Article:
Case Law Details
Case Name : M/s Beacon Projects Private Limited Vs CIT (Kerala High Court)
Appeal Number : IT Appeal No. 258/2014
Date of Judgement/Order : 23/07/2015
Related Assessment Year :
Brief of the case:
The Hon’ble Kerala HC in the case of Beacon Projects Private Limited held that a sum paid can be termed as interest only when the same is paid in respect of a pre-existing debt obligation and there existed a debtor-creditor relationship.
Facts of the case:
- The assessee company is a builder which had entered into construction agreements with various customers. The agreement provides for construction of a flat by the assessee for and on behalf of the purchaser.
- Payments are to be made by the purchaser in instalments as specified in the agreement. After entering into the agreement and making certain payments, some purchasers requested the assessee for cancellation of the agreement as they are unable to fulfill their further obligations.
- On receipt of such request, assessee identified new purchasers and entered into fresh agreements with them for prices which are higher than what was agreed upon with the purchasers who opted out.
- The purchasers were refunded their instalments along with the extra amount received from new purchasers. Such extra refund to purchasers was claimed as expenses.
- AO treated such additional refund as interest and thus , concluded that by not deducting tax on the same u/s 194A , assessee is in default u/s 201.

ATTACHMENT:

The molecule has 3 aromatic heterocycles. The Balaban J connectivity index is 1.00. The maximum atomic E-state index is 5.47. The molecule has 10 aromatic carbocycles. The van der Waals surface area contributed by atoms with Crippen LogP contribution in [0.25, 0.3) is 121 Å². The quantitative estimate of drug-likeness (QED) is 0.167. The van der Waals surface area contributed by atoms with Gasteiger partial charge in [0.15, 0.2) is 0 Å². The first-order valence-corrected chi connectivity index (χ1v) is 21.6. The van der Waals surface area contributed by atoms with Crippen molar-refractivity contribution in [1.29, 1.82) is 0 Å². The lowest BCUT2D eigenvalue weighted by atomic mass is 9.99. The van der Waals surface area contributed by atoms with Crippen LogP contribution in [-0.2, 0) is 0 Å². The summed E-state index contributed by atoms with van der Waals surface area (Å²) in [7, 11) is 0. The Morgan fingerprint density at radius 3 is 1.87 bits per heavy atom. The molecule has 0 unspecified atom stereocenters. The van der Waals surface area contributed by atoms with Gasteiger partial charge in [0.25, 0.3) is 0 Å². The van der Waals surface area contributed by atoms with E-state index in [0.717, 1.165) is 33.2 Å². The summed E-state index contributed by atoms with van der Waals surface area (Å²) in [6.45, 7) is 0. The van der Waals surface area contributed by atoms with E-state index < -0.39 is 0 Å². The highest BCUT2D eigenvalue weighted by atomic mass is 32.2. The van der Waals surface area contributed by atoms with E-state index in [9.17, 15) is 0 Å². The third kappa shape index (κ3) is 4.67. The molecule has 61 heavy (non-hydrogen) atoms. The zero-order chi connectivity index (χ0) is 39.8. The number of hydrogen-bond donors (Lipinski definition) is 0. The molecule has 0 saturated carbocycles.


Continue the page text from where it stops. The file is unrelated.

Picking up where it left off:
Contention of the Assessee:
- The additional amount refunded is not an interest because it is not paid for a loan taken by the assessee company from the purchasers.
- The same is only a compensation for cancellation of contract and such amount cannot considered as interest paid within the meaning of Sec 2(28A) because the same requires that an amount can be interest only when it has been paid in respect of pre-existing debt obligation and debtor-creditor relationship exist whereas in the present case the instalments paid by purchasers were for the purchase of flats and were not in nature of loan advanced.
Contention of the Revenue:
- The amount was refunded in excess of the original amount paid for on cancellation of contract , thus , it is simply an accretion to the original deposit which is interest in nature as the amount paid originally was an advance for the purchase of flats.
- Thus, the tribunal was right in holding that the amount was in nature of interest and liable to tax deduction u/s 194A.
Held by Hon’ble High Court:
- The point of dispute is that whether the amount debited to P&L A/c under indirect expenses being excess payments refunded, to be treated as interest paid by assessee within the meaning of Sec 2(28A).
- ‘Interest’ has been defined u/s 2(28A) of the Act and it means interest payable in respect of monies borrowed or debt incurred. Thus, a payment can be termed as interest only when the same is made towards any pre-existing debt obligations and there exists debtor-creditor relationship between the parties.
- In the present case assessee refunded the amounts paid by purchaser in addition to the extra amount received from new purchasers. Such extra amount so refunded cannot be treated as interest because the original sums paid by purchasers were not in the nature of any debt and as such no debtor – creditor relationship existed between the purchaser and assessee.
- As such the tests of Sec 2(28A) not satisfied and as a result of which the extra amount refunded cannot be termed as interest thereby no obligation to deduct tax at source u/s 194A.